# PID PASSIVITY-BASED CONTROL: APPLICATION TO ENERGY AND MECHANICAL SYSTEMS

Topic: Stabilization | All

Séance du jeudi 1er juin 2017, Salle L106, 14h00-15h00.

Romeo Ortega, LSS-CentraleSupelec, France

PID PASSIVITY-BASED CONTROL: APPLICATION TO ENERGY AND MECHANICAL SYSTEMS

Motivated by current practice, in this course we explore the possibility of applying the industry-standard PID controllers to regulate the behavior of nonlinear systems. As is wellknown, PID controllers are highly successful when the main control objective is to drive a given output signal to a constant value. PIDs, however, have two main drawbacks, first, the task of tuning the gains is far from obvious when the systems operating region is large; second, in some practical applications the control objective cannot be captured by the behaviour of output signals. We show that, for a wide class of physical systems, these two difficulties can be overcome exploiting the property of passivity of the system.

Passivity is a fundamental property of dynamical systems, which in the case of physical systems captures the universal feature of energy conservation. It is well-known that PID controllers are passive systems—for all positive PID gains—and that the feedback interconnection of two passive systems is stable. Therefore, wrapping the PID around a passive output trivialises the gain tuning task. Clearly, the first step in the design is to identify all passive outputs of the system. It turns out that this task is achievable for a large class of physical systems described by port-Hamiltonian models.

In many applications the desired values for the outputs are different from zero, whence the PID is wrapped around the error signal. In this case, it is necessary to investigate whether the system is passive with respect to this error signal—a property called passivity of the incremental model, which is studied in the course.

If the control objective is to stabilize (in the Lyapunov sense) a constant equilibrium it is necessary to build a Lyapunov function. In the course we identify—via some easily verifiable integrability conditions—a class of systems for which this more ambitious objective is achieved.

Romeo Ortega, LSS-CentraleSupelec, France

PID PASSIVITY-BASED CONTROL: APPLICATION TO ENERGY AND MECHANICAL SYSTEMS

Motivated by current practice, in this course we explore the possibility of applying the industry-standard PID controllers to regulate the behavior of nonlinear systems. As is wellknown, PID controllers are highly successful when the main control objective is to drive a given output signal to a constant value. PIDs, however, have two main drawbacks, first, the task of tuning the gains is far from obvious when the systems operating region is large; second, in some practical applications the control objective cannot be captured by the behaviour of output signals. We show that, for a wide class of physical systems, these two difficulties can be overcome exploiting the property of passivity of the system.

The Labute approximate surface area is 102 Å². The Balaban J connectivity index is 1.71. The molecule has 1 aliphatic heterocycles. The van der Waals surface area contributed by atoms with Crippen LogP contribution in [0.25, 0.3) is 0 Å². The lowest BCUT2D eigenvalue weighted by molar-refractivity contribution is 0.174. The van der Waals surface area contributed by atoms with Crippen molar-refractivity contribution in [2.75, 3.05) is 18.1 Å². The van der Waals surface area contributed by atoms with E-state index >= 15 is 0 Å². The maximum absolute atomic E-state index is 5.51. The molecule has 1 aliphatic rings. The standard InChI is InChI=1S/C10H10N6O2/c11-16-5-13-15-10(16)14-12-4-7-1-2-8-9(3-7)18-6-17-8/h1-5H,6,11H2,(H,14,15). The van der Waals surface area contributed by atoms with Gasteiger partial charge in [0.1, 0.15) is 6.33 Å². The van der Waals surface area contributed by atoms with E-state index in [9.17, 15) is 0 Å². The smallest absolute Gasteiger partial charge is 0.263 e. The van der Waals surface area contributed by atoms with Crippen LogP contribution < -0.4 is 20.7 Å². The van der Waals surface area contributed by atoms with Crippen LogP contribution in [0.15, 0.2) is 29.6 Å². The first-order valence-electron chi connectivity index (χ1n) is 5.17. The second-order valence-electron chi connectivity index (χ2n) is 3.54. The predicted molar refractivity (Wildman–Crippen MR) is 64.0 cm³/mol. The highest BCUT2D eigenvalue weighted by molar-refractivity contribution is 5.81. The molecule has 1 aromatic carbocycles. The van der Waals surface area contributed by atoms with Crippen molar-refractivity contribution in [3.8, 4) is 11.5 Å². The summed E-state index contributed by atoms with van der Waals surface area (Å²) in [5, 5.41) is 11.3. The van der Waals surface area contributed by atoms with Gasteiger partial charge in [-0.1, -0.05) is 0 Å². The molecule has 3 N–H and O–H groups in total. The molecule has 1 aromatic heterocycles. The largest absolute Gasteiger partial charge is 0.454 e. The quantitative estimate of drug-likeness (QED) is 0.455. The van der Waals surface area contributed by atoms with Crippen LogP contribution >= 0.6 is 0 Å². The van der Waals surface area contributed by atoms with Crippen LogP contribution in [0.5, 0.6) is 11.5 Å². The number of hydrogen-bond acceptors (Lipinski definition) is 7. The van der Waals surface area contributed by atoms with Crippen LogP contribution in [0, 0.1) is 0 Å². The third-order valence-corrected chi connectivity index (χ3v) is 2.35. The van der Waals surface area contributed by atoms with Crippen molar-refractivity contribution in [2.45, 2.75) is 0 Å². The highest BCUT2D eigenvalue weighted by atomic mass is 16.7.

Passivity is a fundamental property of dynamical systems, which in the case of physical systems captures the universal feature of energy conservation. It is well-known that PID controllers are passive systems—for all positive PID gains—and that the feedback interconnection of two passive systems is stable. Therefore, wrapping the PID around a passive output trivialises the gain tuning task. Clearly, the first step in the design is to identify all passive outputs of the system. It turns out that this task is achievable for a large class of physical systems described by port-Hamiltonian models.

In many applications the desired values for the outputs are different from zero, whence the PID is wrapped around the error signal. In this case, it is necessary to investigate whether the system is passive with respect to this error signal—a property called passivity of the incremental model, which is studied in the course.

If the control objective is to stabilize (in the Lyapunov sense) a constant equilibrium it is necessary to build a Lyapunov function. In the course we identify—via some easily verifiable integrability conditions—a class of systems for which this more ambitious objective is achieved.